Vision and brain circuits perform a regular background scan, making neurons available in case they are needed to focus on a task, new research indicates. This regular visual scan provides a baseline for the brain which later translates into necessary movement, or motor behavior.
“In simple terms, this scanning function explains for example how we have the mental capacity to react suddenly while driving. This background scanning activity frees up cognitive function, so that if someone steps out in front of the car, we have neurons available to focus on the new action,”
said Dr. Michael Schmid, lead author. Schmid, who is now at Newcastle University, continued this work from the Ernst Strüngmann Institute for Neuroscience in cooperation with the Max Planck Society in Germany.
The work, carried out in primates, demonstrates that in the tasks studied, the cortex and visual system that make up the attention system, scan the environment every 200 – 300 milliseconds which is 3 – 6 Hz. Other research has detected the same rate in humans.
In-depth analysis of the cortex, revealed that in the network of neurons generating the signals, while one neuron is active, its neighbour would be dormant.
Dr. Schmid said:
“We believe this shows that we have limited cognitive resources so can’t be paying attention with all our available resources, all the time. This regular background scan ensures that our brains are not overloaded.”
This is a new way to think about attention and could offer new insights into conditions such as attention deficit hyperactivity disorder (ADHD) and schizophrenia. The same rhythmic pattern is also observed in reading, so there may be implications for conditions such as dyslexia.
Rhythms are an important aspect of brain function. Long believed to be prominent only during sleep, there is increasing evidence that they are also present during wakefulness when engaged in certain tasks.
For example, you can experience your rhythmic attention when you engage in a search task such as “Where’s Wally” while observing how your eyes scan the scene. Of course you cannot capture the entire image at the same time, so scanning seems a sensible strategy.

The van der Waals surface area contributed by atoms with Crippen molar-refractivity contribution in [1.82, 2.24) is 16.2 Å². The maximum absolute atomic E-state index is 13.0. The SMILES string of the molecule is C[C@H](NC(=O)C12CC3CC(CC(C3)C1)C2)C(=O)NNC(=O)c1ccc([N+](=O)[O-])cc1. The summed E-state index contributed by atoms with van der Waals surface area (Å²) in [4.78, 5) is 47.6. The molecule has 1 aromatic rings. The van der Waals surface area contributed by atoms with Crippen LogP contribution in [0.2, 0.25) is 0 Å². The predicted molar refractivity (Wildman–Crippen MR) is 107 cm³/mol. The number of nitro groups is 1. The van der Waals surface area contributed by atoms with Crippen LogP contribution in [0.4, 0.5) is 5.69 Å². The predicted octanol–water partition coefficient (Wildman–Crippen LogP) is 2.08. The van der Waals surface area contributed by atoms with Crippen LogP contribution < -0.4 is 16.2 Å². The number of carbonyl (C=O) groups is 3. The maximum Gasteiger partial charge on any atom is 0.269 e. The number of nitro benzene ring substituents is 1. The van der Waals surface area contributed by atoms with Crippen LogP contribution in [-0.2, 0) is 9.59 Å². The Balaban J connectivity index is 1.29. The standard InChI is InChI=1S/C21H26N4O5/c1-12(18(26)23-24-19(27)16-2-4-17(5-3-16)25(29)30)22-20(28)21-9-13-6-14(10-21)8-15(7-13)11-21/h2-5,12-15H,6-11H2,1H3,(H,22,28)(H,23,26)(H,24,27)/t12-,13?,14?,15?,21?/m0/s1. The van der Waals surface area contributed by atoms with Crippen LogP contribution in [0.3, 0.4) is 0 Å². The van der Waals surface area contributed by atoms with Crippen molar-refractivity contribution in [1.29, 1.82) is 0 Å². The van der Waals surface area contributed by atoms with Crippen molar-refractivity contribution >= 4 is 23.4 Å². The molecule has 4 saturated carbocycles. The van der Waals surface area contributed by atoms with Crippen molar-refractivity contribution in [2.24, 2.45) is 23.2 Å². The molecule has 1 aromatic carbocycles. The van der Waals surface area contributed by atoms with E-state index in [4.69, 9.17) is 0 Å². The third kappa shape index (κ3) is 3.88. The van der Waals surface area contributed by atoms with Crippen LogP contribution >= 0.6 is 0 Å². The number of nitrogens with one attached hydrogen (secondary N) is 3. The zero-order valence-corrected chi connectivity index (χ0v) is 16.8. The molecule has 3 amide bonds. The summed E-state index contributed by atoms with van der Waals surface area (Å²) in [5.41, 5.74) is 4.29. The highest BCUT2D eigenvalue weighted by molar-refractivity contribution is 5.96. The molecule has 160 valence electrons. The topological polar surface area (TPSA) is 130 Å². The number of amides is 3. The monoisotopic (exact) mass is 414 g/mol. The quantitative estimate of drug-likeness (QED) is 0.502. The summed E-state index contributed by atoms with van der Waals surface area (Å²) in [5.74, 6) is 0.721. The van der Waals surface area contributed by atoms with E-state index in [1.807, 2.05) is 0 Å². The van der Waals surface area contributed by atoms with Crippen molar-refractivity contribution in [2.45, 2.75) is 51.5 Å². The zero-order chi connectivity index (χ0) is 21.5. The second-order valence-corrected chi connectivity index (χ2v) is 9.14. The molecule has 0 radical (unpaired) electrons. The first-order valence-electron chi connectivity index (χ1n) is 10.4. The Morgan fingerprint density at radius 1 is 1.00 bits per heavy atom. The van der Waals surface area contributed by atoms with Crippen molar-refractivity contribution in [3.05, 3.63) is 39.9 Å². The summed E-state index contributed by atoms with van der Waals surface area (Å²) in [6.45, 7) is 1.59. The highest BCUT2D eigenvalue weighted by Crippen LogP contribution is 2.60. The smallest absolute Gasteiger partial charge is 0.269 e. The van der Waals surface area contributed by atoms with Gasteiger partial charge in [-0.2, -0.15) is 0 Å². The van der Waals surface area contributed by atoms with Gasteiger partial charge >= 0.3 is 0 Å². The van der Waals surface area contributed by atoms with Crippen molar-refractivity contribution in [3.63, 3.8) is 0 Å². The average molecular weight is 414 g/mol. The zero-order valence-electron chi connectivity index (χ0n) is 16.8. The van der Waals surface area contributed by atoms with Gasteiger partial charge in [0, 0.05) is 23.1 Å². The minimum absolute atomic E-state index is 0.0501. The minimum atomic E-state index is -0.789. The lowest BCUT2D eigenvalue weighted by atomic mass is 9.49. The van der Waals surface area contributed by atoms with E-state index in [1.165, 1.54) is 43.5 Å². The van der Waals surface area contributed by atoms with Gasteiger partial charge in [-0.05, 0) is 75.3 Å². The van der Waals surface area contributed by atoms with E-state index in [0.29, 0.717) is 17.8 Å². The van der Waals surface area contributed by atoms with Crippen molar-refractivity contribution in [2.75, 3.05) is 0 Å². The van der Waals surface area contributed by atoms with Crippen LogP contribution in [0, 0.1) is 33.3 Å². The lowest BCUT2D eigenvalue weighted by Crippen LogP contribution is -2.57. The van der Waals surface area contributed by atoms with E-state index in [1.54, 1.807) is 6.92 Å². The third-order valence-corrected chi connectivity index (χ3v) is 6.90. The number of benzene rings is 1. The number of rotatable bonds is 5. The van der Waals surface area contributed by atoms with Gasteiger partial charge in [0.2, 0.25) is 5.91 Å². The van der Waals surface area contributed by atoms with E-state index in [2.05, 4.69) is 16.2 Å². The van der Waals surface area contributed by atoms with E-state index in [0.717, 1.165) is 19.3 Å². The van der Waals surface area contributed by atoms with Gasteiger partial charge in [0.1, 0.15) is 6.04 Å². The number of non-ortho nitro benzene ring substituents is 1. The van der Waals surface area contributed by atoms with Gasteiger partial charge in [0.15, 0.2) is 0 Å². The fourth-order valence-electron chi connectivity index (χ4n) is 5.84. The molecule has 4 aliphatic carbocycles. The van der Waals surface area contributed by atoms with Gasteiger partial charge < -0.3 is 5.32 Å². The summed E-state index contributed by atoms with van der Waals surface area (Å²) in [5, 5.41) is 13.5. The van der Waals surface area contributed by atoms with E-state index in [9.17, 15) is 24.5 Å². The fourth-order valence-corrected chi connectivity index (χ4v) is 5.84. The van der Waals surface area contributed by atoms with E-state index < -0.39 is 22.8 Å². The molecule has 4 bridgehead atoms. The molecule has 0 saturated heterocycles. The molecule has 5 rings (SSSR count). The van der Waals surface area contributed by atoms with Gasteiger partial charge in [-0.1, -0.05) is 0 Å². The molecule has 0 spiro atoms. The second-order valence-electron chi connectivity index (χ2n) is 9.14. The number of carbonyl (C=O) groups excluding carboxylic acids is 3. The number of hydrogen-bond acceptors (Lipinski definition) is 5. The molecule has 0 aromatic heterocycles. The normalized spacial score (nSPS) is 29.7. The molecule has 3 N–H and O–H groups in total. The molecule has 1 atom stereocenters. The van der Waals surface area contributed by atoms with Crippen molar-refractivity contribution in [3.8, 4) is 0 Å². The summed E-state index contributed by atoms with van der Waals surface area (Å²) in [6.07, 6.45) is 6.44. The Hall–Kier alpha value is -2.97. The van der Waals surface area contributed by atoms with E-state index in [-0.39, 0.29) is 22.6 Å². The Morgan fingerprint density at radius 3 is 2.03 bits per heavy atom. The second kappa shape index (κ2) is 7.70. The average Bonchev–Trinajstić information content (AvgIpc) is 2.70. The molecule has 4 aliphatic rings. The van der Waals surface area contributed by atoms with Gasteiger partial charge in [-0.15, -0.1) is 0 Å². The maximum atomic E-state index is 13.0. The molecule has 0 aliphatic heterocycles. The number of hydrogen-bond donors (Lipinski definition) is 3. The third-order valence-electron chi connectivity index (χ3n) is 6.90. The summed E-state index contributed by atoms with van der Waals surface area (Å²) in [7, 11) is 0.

In order to understand the brain rhythm associated with such attentional scanning, the international team recorded the activity of many brain cells in the visual association cortex of monkeys trained to perform a very simple distributed attention task. The monkeys had to execute an eye movement to a target, in this case of a light which would appear unpredictably at one of several possible target locations.
The scientists found the monkey’s reaction times to detect the target followed a theta (3-6 Hz) rhythm which is the same as humans display during such tasks.
In the research, this was shown to be accompanied by a neuronal rhythm before the target was detected.
“We found that the neurons were working together, alternating so that as one neuron became excited, its neighbour was less active. We believe that this balance of excitation and inhibition means that there are neurons available if the brain needs to react to a change in circumstance,”
Dr. Schmid explained.
The scientists intend to further the research to understand the mechanism that makes the switch from attentional scanning to focusing, and to reveal the identities of the neurons involved. This may help develop more effective neuropharmacological targeting of attention-supporting drugs.
Kienitz, Ricardo et al.
Theta Rhythmic Neuronal Activity and Reaction Times Arising from Cortical Receptive Field Interactions during Distributed Attention
Current Biology DOI: https://doi.org/10.1016/j.cub.2018.05.086
Image: Michael J. Ward